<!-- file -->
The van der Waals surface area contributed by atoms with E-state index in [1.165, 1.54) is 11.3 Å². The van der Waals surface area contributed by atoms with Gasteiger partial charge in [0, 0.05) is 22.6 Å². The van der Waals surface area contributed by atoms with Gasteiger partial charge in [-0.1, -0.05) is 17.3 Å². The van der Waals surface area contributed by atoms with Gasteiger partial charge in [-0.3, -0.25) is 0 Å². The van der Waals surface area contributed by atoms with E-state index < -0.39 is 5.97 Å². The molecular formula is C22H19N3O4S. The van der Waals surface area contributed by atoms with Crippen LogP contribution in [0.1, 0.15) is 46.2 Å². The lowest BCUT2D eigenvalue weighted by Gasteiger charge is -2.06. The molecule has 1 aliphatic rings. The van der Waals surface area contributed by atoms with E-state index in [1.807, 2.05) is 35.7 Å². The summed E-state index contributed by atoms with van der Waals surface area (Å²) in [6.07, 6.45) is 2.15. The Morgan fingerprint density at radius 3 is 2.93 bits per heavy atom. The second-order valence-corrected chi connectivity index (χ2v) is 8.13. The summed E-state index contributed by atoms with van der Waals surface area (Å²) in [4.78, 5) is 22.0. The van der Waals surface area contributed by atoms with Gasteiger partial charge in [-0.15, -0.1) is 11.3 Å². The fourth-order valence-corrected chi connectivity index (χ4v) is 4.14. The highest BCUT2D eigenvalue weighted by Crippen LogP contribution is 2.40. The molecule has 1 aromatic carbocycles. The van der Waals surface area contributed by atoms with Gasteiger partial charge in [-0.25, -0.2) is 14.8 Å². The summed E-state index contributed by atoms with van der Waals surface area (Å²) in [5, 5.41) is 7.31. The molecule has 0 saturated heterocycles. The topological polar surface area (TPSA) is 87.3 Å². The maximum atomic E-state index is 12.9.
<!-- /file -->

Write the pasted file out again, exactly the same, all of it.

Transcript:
The van der Waals surface area contributed by atoms with E-state index in [1.165, 1.54) is 11.3 Å². The van der Waals surface area contributed by atoms with Gasteiger partial charge in [0, 0.05) is 22.6 Å². The van der Waals surface area contributed by atoms with Gasteiger partial charge in [-0.1, -0.05) is 17.3 Å². The van der Waals surface area contributed by atoms with Gasteiger partial charge in [-0.3, -0.25) is 0 Å². The van der Waals surface area contributed by atoms with E-state index < -0.39 is 5.97 Å². The molecular formula is C22H19N3O4S. The van der Waals surface area contributed by atoms with Crippen LogP contribution in [0.1, 0.15) is 46.2 Å². The lowest BCUT2D eigenvalue weighted by Gasteiger charge is -2.06. The molecule has 1 aliphatic rings. The van der Waals surface area contributed by atoms with E-state index in [1.807, 2.05) is 35.7 Å². The summed E-state index contributed by atoms with van der Waals surface area (Å²) in [6.07, 6.45) is 2.15. The Morgan fingerprint density at radius 3 is 2.93 bits per heavy atom. The second-order valence-corrected chi connectivity index (χ2v) is 8.13. The summed E-state index contributed by atoms with van der Waals surface area (Å²) in [4.78, 5) is 22.0. The van der Waals surface area contributed by atoms with Gasteiger partial charge in [-0.15, -0.1) is 11.3 Å². The fourth-order valence-corrected chi connectivity index (χ4v) is 4.14. The highest BCUT2D eigenvalue weighted by Crippen LogP contribution is 2.40. The molecule has 1 aromatic carbocycles. The van der Waals surface area contributed by atoms with Gasteiger partial charge in [-0.25, -0.2) is 14.8 Å². The summed E-state index contributed by atoms with van der Waals surface area (Å²) in [5, 5.41) is 7.31. The molecule has 0 saturated heterocycles. The topological polar surface area (TPSA) is 87.3 Å². The maximum atomic E-state index is 12.9.